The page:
The clamp has been designed for rapid and easy retraction of one top tiebar. To remove a tiebar, a locking cylinder cover is removed. This is possible because only two locking cylinders are filled with oil in the rear piston chamber for mold-height adjustment and break-open force. The tiebar is then locked to the moving platen with an integrated fixing screw. Once the tiebar nut has been removed at the stationary platen, the opening of the moving platen will pull the tiebar out of the way.

Mold-height adjustment is accomplished by entering the change into the machine controller. The base plate then moves on linear bearings to increase or decrease the shut height, as measured by a linear transducer.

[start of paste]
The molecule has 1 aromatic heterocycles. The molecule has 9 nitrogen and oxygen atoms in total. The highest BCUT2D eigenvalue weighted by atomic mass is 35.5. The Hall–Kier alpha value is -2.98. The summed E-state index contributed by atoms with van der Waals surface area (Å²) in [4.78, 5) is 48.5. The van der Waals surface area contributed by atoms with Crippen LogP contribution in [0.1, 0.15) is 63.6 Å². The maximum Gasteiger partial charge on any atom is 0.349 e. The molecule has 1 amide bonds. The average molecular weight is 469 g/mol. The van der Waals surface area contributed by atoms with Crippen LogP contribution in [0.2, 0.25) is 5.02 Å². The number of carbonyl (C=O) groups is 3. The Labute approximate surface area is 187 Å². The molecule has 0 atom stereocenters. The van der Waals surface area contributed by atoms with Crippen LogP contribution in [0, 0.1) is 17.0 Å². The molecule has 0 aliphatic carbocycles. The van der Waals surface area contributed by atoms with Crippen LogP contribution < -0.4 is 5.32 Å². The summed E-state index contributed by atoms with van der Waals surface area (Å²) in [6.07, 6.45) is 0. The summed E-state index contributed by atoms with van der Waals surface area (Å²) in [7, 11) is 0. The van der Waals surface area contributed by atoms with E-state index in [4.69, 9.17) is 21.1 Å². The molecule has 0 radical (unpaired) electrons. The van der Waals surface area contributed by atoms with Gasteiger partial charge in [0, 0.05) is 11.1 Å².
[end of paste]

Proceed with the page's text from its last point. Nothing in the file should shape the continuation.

The line of hydromechanical machines is being manufactured for the North and South American markets at Engel's York, Pa., facility. Prices are comparable to those of the company's toggle line.
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Copyright 1992, Gale Group. All rights reserved. Gale Group is a Thomson Corporation Company.

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Title Annotation:Technology News
Author:De Gaspari, John
Publication:Plastics Technology
Date:Feb 1, 1992
Previous Article:Modifiers lessen gloss, raise toughness.
Next Article:Evaluate resin moldability with injection machine as rheometer.